I put myself forward as a support runner for the West Highland Way race, potentially running through the night in the Scottish wilderness with someone I’d never met, to help them achieve their goal. I wasn’t needed in the end sadly, due to them becoming injured, but the fact that my offer was accepted was wonderful and a huge honour! Instead, I spent my second Summer Solstice at the top of Meikle Bin, and this time I ran almost to the top.

I cycled up a truly brutal, epic Tour de France climb, in horrendous conditions, again to help someone else achieve their goal. Two days later we did it again.

I took part in my first ever club cycle race.

I had a minor tantrum in the middle of my second ultramarathon and was rescued by crystallised ginger and kind people, and the combination of both enabled me to finish the race.

I spent my birthday weekend in a forest just outside Aviemore, getting rained and hailed on, running/staggering round in circles, and sleeping for approximately 2 hours, to support someone through a big race.

I got my revenge the next week by dragging him up Tower Ridge on Ben Nevis (along with a fab guide) for my alternative birthday weekend.

I ran 38 miles in a day, 20 of these through the most extreme conditions I’ve ever encountered. The first 18 miles were horrendous for other reasons, but somehow when the weather turned, something magical happened. Then the day after, I DNF’d in an event for the first time.

I spent an incredible week exploring the north west Highlands, somewhere I’d wanted to visit for almost twenty years.

I bought a new-to-me harp, and signed up for an online course with an inspirational teacher.

Somewhat unexpectedly, my harp journey started again.

I’ve been to some incredible beaches.

I’ve had lots of time and space to think about lots of things.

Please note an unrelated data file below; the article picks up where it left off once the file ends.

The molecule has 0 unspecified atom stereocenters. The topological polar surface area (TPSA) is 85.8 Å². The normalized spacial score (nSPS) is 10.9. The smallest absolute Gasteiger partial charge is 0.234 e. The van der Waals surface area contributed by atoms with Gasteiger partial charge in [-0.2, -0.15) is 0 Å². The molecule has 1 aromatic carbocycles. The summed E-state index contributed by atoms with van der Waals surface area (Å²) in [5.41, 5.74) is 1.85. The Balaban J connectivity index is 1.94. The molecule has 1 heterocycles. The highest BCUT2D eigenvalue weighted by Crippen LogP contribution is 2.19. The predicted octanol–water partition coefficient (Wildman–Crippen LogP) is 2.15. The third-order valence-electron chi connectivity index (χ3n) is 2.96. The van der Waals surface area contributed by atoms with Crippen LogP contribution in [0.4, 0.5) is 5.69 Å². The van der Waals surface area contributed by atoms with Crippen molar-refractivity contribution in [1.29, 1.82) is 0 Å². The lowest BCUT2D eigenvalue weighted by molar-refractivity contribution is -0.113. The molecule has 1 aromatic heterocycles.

I achieved a lot in 2014, and I am incredibly proud of all of it. I’m particularly of getting up Mont Ventoux.

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Photobombing the Buchaille Etive Mor in Glencoe – 12 miles out from Bridge of Orchy with 12 miles still ahead on the first truly hot day in months.

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Thanks to Nicholas Beckett from Edinburgh Sports Photography for the above fab photo, taken along the bonny banks at the Highland Fling.

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Looking surprisingly glam given how knackered I was here – second ascent of Mont Ventoux in three days (Malaucene route this time)

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This was the first time up Ventoux. We could see…. nothing. Both very tired and very cold but full of beans.

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Spidean Coire nan Clach – Beinn Eighe, November in Scotland. Who’d have thought it. Blue, clear skies.

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I think of these words often now – the Tom Simpson memorial on the Bedoin ascent of Mont Ventoux

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Getting to the top of the big hill at Loch Katrine, for the first time.

But there is more to come.

2014 was really about trying to escape from previous failures. I can confirm that if you run far enough and cycle up enough big tough hills, you will find some answers. They probably won’t be what you expect but you definitely won’t forget them if you learn them the hard way.

When you find the things you truly love doing, it becomes ever more important to make space for them in your life.

The fact is that now, there are not enough hours in the day for running, cycling, hill walking, motorcycling. Let alone looking after pets, seeing friends and family, earning a living.

In my previous life, I didn’t know what to do with myself much beyond working.

As a result of a lot of thinking while covering a serious amount of self-propelled miles last year, I have everything I need in terms of ideas and plans for the next step of the journey.